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Lapland is a remote region in Finland, best known to the world for being the home of Santa Claus and a beautiful wilderness with ample fauna and flora. In the south, Lapland is situated next to Northern Ostrobothnia and to the west you will find Sweden and Norway. And then in the east you have Russia meaning this really is a major intersection, albeit one in a very remote wilderness. A significant of Lapland is also included in the northern Arctic Circle.
Population and Landscape
Lapland is by far the largest region in Finland. It’s also the northernmost region in Finland and although it has a large land mass, it only makes up a little over 3% if Finland’s total population of 179,997. Of that total population nearly 95% speak Finnish while another very small percentage speak either Sami or Swedish.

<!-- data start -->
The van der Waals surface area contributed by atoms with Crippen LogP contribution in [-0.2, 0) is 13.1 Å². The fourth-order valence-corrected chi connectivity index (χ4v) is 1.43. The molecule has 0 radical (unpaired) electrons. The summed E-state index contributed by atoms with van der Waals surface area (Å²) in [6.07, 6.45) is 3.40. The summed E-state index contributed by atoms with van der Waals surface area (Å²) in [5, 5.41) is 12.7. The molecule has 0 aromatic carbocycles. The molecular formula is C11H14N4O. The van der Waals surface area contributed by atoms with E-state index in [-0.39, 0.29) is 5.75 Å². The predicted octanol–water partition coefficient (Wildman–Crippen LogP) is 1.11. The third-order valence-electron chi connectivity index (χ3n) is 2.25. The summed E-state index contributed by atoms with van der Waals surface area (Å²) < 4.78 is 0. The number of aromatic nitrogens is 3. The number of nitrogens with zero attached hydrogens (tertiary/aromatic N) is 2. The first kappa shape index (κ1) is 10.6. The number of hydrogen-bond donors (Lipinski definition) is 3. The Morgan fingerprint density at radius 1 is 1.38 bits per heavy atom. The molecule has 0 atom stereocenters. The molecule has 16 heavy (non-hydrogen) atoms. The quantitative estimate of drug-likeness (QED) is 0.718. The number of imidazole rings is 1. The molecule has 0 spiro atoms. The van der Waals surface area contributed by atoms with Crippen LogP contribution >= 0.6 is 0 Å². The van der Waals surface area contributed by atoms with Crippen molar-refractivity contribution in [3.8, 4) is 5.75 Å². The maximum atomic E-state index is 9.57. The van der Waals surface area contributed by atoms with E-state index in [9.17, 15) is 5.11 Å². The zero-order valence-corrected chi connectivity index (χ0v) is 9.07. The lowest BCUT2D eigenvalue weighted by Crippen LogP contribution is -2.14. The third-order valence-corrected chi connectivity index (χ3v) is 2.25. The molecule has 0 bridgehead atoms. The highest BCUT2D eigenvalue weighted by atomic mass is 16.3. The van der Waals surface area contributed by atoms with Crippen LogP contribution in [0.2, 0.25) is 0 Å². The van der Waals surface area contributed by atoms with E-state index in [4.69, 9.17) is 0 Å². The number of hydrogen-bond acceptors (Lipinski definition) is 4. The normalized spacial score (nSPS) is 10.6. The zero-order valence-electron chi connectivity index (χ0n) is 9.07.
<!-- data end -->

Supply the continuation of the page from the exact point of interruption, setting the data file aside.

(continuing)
Three rivers, Muonio, Tana, and Torne create the borders for Lapland. There is a good mix of land and bodies of water in Lapland with Lake Inari being the largest in the region (1,102 km²). The tallest mountain in the region is Halti. It’s found on the border between Finland and Norway and on the Finland sides reaches a top height of 1,324 m.
Lapland also has a total of eight national parks that fall within its borders: Bothnian Bay, Lemmenjoki, Pyhä-Luosto, Oulanka, Riisitunturi, Syöte, and Urho Kekkonen Pallas-Yllästunturi National Park.
In 2015 the average temperature in Lapland was very cold at 2.6 °C and the coldest month is usually January.
There is a long winter in Lapland and it can last upward of seven month. Although the northern reaches are first to receive snowfall, this will generally arrive around October and can keep a thick cover all the way through April. After that is usually starts melting quickly and the warmest month of July soon follows and it has an average temperature of 13.8°C.
Rovaniemi is a very large town and central to the economy of Lapland. In fact, it is the largest town in Europe in terms of geographical size. That being said, the size is irrelevant to the main attraction here and Rovaniemi hosts nearly half a million visitors each year most of whom arrive to visit the official home town of Santa Claus, which is appropriately called Santa Claus Village. It’s located just 5km from the center of the Arctic Circle and a truly magical place to experience, especially for young families.